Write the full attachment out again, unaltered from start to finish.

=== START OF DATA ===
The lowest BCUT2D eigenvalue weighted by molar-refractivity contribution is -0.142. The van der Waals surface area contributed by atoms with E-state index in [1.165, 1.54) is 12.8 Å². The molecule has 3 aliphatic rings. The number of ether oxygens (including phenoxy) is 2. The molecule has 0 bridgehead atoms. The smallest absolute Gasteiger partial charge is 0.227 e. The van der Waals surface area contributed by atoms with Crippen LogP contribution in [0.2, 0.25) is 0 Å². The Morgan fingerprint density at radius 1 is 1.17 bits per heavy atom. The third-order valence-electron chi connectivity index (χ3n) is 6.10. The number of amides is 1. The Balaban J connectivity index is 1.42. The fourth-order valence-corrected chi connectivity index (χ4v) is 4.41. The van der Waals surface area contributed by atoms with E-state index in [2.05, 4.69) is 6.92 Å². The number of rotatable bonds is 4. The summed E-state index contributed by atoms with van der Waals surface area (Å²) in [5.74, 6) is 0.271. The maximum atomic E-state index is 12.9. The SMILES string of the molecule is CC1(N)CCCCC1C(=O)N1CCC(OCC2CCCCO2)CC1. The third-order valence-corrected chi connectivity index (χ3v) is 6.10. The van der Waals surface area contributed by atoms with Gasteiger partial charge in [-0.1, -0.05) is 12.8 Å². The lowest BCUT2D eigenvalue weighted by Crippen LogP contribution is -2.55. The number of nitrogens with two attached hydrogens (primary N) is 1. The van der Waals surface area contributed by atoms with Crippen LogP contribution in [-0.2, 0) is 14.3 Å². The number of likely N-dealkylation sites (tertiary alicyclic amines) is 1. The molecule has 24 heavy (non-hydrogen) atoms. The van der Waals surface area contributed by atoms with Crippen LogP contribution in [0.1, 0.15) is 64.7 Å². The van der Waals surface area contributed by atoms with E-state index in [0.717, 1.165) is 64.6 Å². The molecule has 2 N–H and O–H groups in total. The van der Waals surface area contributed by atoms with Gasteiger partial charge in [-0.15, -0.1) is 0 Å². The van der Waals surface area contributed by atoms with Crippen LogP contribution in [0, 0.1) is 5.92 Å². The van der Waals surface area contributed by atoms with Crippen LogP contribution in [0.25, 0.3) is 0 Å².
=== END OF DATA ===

The lowest BCUT2D eigenvalue weighted by molar-refractivity contribution is -0.142. The van der Waals surface area contributed by atoms with E-state index in [1.165, 1.54) is 12.8 Å². The molecule has 3 aliphatic rings. The number of ether oxygens (including phenoxy) is 2. The molecule has 0 bridgehead atoms. The smallest absolute Gasteiger partial charge is 0.227 e. The van der Waals surface area contributed by atoms with Crippen LogP contribution in [0.2, 0.25) is 0 Å². The Morgan fingerprint density at radius 1 is 1.17 bits per heavy atom. The third-order valence-electron chi connectivity index (χ3n) is 6.10. The number of amides is 1. The Balaban J connectivity index is 1.42. The fourth-order valence-corrected chi connectivity index (χ4v) is 4.41. The van der Waals surface area contributed by atoms with E-state index in [2.05, 4.69) is 6.92 Å². The number of rotatable bonds is 4. The summed E-state index contributed by atoms with van der Waals surface area (Å²) in [5.74, 6) is 0.271. The maximum atomic E-state index is 12.9. The SMILES string of the molecule is CC1(N)CCCCC1C(=O)N1CCC(OCC2CCCCO2)CC1. The third-order valence-corrected chi connectivity index (χ3v) is 6.10. The van der Waals surface area contributed by atoms with Gasteiger partial charge in [-0.1, -0.05) is 12.8 Å². The lowest BCUT2D eigenvalue weighted by Crippen LogP contribution is -2.55. The number of nitrogens with two attached hydrogens (primary N) is 1. The van der Waals surface area contributed by atoms with Crippen LogP contribution in [-0.2, 0) is 14.3 Å². The number of likely N-dealkylation sites (tertiary alicyclic amines) is 1. The molecule has 24 heavy (non-hydrogen) atoms. The van der Waals surface area contributed by atoms with Crippen LogP contribution in [0.1, 0.15) is 64.7 Å². The van der Waals surface area contributed by atoms with E-state index in [0.717, 1.165) is 64.6 Å². The molecule has 2 N–H and O–H groups in total. The van der Waals surface area contributed by atoms with Gasteiger partial charge in [-0.15, -0.1) is 0 Å². The van der Waals surface area contributed by atoms with Crippen LogP contribution in [0, 0.1) is 5.92 Å². The van der Waals surface area contributed by atoms with Crippen LogP contribution in [0.25, 0.3) is 0 Å².